One of the most popular startup quotes is “move fast and break things.”

Inspired by Facebook’s hugely successful growth and development philosophy, it’s great, effective advice, but rarely the best strategy for every startup.

There’s a time to move fast and break things.

And there’s a time to ensure that you move at a deliberate pace, so there’s no negative impact on quality.

There’s a time to make sure your customers have a pristine and bug-free experience — that the errors you make now, if any, are easy to fix further down the road. That time often comes much sooner than most technology company founders realize.

Why Quality Assurance Still Matters

It’s not easy to transition from the fast and lean mentality that’s needed to make progress in a highly competitive marketplace to a laser focus on quality. The truth is that companies need a mix of both — when one is prioritized over the other, and leadership loses track of either growth or quality, a slowdown inevitably occurs.

Just like the lean startup methodology has changed how Silicon Valley companies build new products and innovate, a new paradigm needs to come in to modernize the concept of quality assurance and its application for technology businesses.

Does your company prioritize quality assurance, or is “move fast and break things” your driving philosophy for creating new products? If you prioritize speed above quality, you could face significant costs in the future.

Below, we’ve listed three reasons focusing on quality assurance, even at the cost of rapid progress, is often a better strategy than “move fast and break things.”

If you’re part of a growing, maturing startup, read on to learn why slowing down and focusing on quality could be in your best interests.

When Things Break, Fixing Them Can Become Very Expensive

In 2007, Mattel spent more than $30 million recalling nearly nine million toys believed to have been affected by lead-based paint. In 2006, Dell and Sony spent an estimated $400 million to recall more than four million laptops with batteries that could become excessively overheated.

When products break or malfunction on a large scale, recalling them can become an extremely costly process. Hardware startups, particularly those that manufacture products that can pose a safety risk if QA is ignored, should be aware of the cost of moving too quickly.

In the software world, the cost of releasing a defective product is obviously far lower. However, there are still significant costs associated with fixing buggy or outright broken software.

There’s the cost of working around the clock to solve a problem. It’s an opportunity cost — instead of patching a buggy release, your development and QA team could have focused on a new product.

Finally, there’s the cost to your brand.

When you release buggy, unstable or defective software, it takes a toll on people’s perception of your company. If your software is mission critical, getting a reputation for lax quality assurance is never a good thing.

Over Time, a Focus on Quality Assurance Starts to Define Your Brand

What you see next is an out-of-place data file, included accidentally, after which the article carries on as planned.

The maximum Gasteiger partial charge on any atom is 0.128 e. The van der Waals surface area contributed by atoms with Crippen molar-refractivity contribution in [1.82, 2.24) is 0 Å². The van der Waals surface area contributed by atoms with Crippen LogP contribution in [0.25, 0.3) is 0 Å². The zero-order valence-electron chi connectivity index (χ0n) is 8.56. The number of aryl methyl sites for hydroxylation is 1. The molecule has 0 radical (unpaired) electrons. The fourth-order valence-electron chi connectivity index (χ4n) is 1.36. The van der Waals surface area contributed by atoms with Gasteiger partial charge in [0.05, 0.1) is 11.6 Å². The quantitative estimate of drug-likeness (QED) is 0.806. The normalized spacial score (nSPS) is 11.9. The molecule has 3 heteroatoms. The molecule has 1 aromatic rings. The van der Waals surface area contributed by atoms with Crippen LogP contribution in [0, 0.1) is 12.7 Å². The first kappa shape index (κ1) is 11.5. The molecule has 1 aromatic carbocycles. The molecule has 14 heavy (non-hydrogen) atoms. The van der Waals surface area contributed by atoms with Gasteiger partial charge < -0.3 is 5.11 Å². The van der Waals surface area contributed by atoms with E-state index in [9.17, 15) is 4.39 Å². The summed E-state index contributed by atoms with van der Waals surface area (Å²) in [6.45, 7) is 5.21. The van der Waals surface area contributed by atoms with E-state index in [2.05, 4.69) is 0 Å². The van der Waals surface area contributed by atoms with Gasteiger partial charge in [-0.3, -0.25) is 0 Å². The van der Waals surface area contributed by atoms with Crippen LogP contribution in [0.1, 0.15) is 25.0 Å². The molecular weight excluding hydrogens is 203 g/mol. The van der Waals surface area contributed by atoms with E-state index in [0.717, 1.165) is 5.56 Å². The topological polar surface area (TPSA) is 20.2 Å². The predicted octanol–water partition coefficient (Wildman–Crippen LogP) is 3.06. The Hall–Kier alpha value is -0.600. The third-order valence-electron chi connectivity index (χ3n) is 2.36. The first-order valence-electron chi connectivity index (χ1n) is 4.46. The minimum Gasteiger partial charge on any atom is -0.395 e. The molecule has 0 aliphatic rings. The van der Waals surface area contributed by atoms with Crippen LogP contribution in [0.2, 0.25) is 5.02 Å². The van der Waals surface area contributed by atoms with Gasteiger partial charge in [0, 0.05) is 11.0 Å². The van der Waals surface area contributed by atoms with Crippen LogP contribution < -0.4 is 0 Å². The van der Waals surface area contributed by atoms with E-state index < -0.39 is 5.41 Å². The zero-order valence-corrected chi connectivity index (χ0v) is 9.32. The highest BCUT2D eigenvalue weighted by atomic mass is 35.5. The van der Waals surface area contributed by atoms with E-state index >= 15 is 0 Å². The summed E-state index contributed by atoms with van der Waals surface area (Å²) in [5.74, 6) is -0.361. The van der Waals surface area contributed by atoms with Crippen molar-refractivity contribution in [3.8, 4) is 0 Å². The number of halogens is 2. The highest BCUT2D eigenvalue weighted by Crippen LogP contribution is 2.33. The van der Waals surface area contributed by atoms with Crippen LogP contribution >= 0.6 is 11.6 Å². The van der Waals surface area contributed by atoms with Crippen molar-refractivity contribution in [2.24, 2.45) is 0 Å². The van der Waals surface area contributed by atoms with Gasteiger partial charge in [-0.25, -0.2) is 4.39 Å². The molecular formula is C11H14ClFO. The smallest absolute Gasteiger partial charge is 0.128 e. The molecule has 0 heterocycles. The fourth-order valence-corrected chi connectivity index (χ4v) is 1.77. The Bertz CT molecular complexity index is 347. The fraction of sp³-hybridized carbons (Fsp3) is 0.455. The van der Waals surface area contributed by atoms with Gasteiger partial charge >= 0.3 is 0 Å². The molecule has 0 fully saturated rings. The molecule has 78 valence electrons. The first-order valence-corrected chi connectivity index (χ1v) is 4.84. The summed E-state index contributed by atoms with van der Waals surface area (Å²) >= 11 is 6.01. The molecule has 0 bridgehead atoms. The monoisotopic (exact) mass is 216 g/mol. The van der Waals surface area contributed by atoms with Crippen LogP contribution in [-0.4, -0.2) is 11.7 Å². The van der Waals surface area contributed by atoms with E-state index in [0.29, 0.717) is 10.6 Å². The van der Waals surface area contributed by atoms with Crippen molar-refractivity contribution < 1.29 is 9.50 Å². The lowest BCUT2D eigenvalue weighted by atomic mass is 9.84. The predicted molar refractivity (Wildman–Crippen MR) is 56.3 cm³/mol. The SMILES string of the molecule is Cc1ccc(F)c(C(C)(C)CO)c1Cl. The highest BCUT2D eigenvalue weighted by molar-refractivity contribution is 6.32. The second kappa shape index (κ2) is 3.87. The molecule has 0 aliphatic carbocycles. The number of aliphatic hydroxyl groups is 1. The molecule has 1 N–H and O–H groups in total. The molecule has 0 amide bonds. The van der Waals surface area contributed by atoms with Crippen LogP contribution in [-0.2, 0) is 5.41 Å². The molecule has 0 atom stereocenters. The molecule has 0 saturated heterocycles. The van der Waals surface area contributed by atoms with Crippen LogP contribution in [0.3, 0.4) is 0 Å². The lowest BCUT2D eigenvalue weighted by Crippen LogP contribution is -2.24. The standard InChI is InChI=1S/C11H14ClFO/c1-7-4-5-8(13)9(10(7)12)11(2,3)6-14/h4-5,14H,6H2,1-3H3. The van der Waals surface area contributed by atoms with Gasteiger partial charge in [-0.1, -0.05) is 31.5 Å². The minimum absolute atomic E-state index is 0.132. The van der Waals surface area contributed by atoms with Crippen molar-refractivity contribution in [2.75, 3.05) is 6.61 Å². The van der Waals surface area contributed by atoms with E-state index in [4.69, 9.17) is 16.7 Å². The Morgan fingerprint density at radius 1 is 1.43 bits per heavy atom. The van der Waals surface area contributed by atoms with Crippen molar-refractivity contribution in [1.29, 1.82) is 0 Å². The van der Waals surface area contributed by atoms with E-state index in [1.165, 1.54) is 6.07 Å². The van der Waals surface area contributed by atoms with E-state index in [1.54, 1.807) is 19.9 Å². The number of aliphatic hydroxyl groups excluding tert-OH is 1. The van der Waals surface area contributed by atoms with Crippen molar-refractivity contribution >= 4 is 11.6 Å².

Just like a poor focus on quality can define your company negatively, a positive focus on quality can help your company develop a strong, respected brand.

Marketing data shows that consumers judge brands based on “perceived quality” — their view of the quality of a particular product or service. While branding isn’t yet a total meritocracy, quality does matter.

Study the most trusted brands in America and you’ll notice that the top-ranking brands all have decades of quality as their history. In consumer products and in technology, trusted brands are at a significant advantage.

Apple capitalized on its reputation for quality with the phrase “it just works” in products demos and keynotes. Compared to its at-the-time buggy competition, the phrase strengthened what many consumers perceived as superior quality control.

The first mover advantage is worth a lot, especially in the crowded mobile app and web-based software markets. However, while moving fast can push you ahead of your competitors in the short term, a focus on quality can get you even further ahead in the long term.

In Software, Quality Assurance Helps You Attract and Retains Customers

Better quality assurance testing not only knocks out bugs and usability issues — it also helps you attract and retain more customers. A higher quality product results in happier users, a better experience, and a greater time investment in your product, all of which have a positive effect on retention.

When users are happy with your product, they’re also more likely to refer their friends. 54% of chief executives rate customer referrals as their best leads, showing the importance of giving your existing users and customers a convenient, enjoyable, bug-free experience.

We’ve covered this topic before in our guide to QA testing and retention.

When you create a quality product, be it physical or virtual, people will want to share it with their friends.

Deliver quality and every aspect of your marketing process becomes far more effective.

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